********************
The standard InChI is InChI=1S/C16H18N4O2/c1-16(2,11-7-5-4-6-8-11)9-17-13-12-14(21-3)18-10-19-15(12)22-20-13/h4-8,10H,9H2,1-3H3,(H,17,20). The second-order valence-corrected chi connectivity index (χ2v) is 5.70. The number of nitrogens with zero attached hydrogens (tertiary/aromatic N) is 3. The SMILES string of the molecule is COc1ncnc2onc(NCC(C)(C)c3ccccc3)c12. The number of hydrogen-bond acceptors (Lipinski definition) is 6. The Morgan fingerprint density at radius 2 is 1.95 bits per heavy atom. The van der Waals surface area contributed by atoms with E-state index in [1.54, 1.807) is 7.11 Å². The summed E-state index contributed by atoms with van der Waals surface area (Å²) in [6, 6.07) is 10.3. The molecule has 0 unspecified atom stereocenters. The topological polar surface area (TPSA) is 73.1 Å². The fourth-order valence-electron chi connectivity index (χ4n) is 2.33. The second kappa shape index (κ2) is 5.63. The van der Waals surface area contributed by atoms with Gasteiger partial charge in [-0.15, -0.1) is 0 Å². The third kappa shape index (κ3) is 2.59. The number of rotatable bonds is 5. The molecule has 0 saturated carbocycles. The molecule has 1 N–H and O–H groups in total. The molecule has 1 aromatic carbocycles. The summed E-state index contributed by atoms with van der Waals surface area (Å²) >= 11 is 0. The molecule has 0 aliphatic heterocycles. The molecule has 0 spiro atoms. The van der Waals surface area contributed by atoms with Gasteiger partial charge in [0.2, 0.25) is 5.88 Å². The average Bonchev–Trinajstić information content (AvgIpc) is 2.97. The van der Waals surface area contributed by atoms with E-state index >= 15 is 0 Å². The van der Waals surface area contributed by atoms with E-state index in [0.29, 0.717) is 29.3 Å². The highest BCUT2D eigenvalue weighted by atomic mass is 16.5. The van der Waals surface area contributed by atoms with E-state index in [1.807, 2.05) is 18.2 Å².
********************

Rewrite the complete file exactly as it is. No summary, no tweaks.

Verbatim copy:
The standard InChI is InChI=1S/C16H18N4O2/c1-16(2,11-7-5-4-6-8-11)9-17-13-12-14(21-3)18-10-19-15(12)22-20-13/h4-8,10H,9H2,1-3H3,(H,17,20). The second-order valence-corrected chi connectivity index (χ2v) is 5.70. The number of nitrogens with zero attached hydrogens (tertiary/aromatic N) is 3. The SMILES string of the molecule is COc1ncnc2onc(NCC(C)(C)c3ccccc3)c12. The number of hydrogen-bond acceptors (Lipinski definition) is 6. The Morgan fingerprint density at radius 2 is 1.95 bits per heavy atom. The van der Waals surface area contributed by atoms with E-state index in [1.54, 1.807) is 7.11 Å². The summed E-state index contributed by atoms with van der Waals surface area (Å²) in [6, 6.07) is 10.3. The molecule has 0 unspecified atom stereocenters. The topological polar surface area (TPSA) is 73.1 Å². The fourth-order valence-electron chi connectivity index (χ4n) is 2.33. The second kappa shape index (κ2) is 5.63. The van der Waals surface area contributed by atoms with Gasteiger partial charge in [-0.15, -0.1) is 0 Å². The third kappa shape index (κ3) is 2.59. The number of rotatable bonds is 5. The molecule has 0 saturated carbocycles. The molecule has 1 N–H and O–H groups in total. The molecule has 1 aromatic carbocycles. The summed E-state index contributed by atoms with van der Waals surface area (Å²) >= 11 is 0. The molecule has 0 aliphatic heterocycles. The molecule has 0 spiro atoms. The van der Waals surface area contributed by atoms with Gasteiger partial charge in [0.2, 0.25) is 5.88 Å². The average Bonchev–Trinajstić information content (AvgIpc) is 2.97. The van der Waals surface area contributed by atoms with E-state index >= 15 is 0 Å². The van der Waals surface area contributed by atoms with E-state index in [0.29, 0.717) is 29.3 Å². The highest BCUT2D eigenvalue weighted by atomic mass is 16.5. The van der Waals surface area contributed by atoms with E-state index in [1.807, 2.05) is 18.2 Å².